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Discussion Starter · #1 ·
I have a 5 mile electric fence controller made by Zareba model EDC5M-Z that requires a 12 volt battery. I have a deep cycle battery and a coleman solar panel with the 7 watt interface. I was told that you shouldn't use them with this controller but not sure why. The controller should be protected from overcharging etc. by the interface so has anyone used it with this setup? the instructions on it just says to disconnect when charging. Curious to know. Thanks in advance, Jack
 

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The applied voltage while charging is higher than the batteries normal output voltage. The Zarebas insulation is probably marginally capable of preventing short circuiting or grounding out when they are new and after they absorb a bit of moisture they give up.

I had one fail with just the setup you are describing. It was really hot (till it was not!) Afterward the jolt was barely perceptible. Tractor Supply stores handle them here in Canada. My son had a bunch of failures with them and not longer bothers buying them.

We both use Parmak Magnum brand now and leave the solar panels with charge controller connected all the time. No problem with them.
 

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That explains it then. I wonder if there is some kind of regulator you could buy or resister pack to pad the voltage going into the unit. I am going to measure the voltage out of the battery as well as the solar panel regulator and see what the difference is. Thanks for the information Frank.
 

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Yes, that might do the trick. It is not really easy to sense all the implications of measured open circuit voltages. It is necessary to put a load on a battery otherwise you measure surface charge. Similarly voltage from a transformer charger or a switched charge controller that may have voltage peaks higher than the nominal voltage.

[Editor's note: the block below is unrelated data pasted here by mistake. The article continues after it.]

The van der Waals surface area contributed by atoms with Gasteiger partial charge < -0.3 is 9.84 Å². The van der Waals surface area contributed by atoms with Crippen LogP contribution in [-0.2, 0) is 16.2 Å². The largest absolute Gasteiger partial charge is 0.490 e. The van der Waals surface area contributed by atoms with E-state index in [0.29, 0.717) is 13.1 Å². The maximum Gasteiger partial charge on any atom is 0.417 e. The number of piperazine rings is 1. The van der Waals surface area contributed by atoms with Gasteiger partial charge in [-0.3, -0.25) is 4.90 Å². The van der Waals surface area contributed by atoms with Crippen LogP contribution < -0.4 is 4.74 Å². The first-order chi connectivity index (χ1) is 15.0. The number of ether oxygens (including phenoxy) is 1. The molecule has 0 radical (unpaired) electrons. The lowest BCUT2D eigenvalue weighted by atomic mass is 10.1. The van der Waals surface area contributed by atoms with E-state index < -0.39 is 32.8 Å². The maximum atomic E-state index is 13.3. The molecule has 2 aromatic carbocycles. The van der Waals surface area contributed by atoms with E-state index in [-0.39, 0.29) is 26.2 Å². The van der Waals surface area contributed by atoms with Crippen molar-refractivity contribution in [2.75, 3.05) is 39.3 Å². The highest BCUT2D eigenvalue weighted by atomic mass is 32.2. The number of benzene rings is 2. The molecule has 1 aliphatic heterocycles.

Fence chargers may "see" the peaks and its power capacitor may charge to a higher than design voltage especially if the fence is "clean" and well insulated. If the fencer power supply was clean ripple free power such as from a battery this would not happen. A simple Volt Ohmmeter measurement will not show you what the peak ripple voltage is. That would take something along the lines of an oscilloscope.

A more sophisticated fencer probably would have provisions to protect itself from this and a high quality battery charger will probably have some ripple voltage filtering.

You might get away with it but there is probably a reason behind the warning supplied with the fencer. My fencer stood up for a month or so but I suspect after their insulation absorbs a bit of atmospheric moisture they can give up the ghost.
 

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Hi mate! I had similar troubles, however I do not really know how to fix the problem. In this order, I asked one of my friends for help.
 

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I use to hear stories about a great uncle who cut an extension cord into. He tied the hot to the fence, and connected the neutral to a light bulb on the wall in the kitchen which was then tied to ground. When the light flashed you knew something had tangled with the wire. I am NOT recommending you replicate. You have to remember this guy supposely neutered his own cats by hand and what such also.
 
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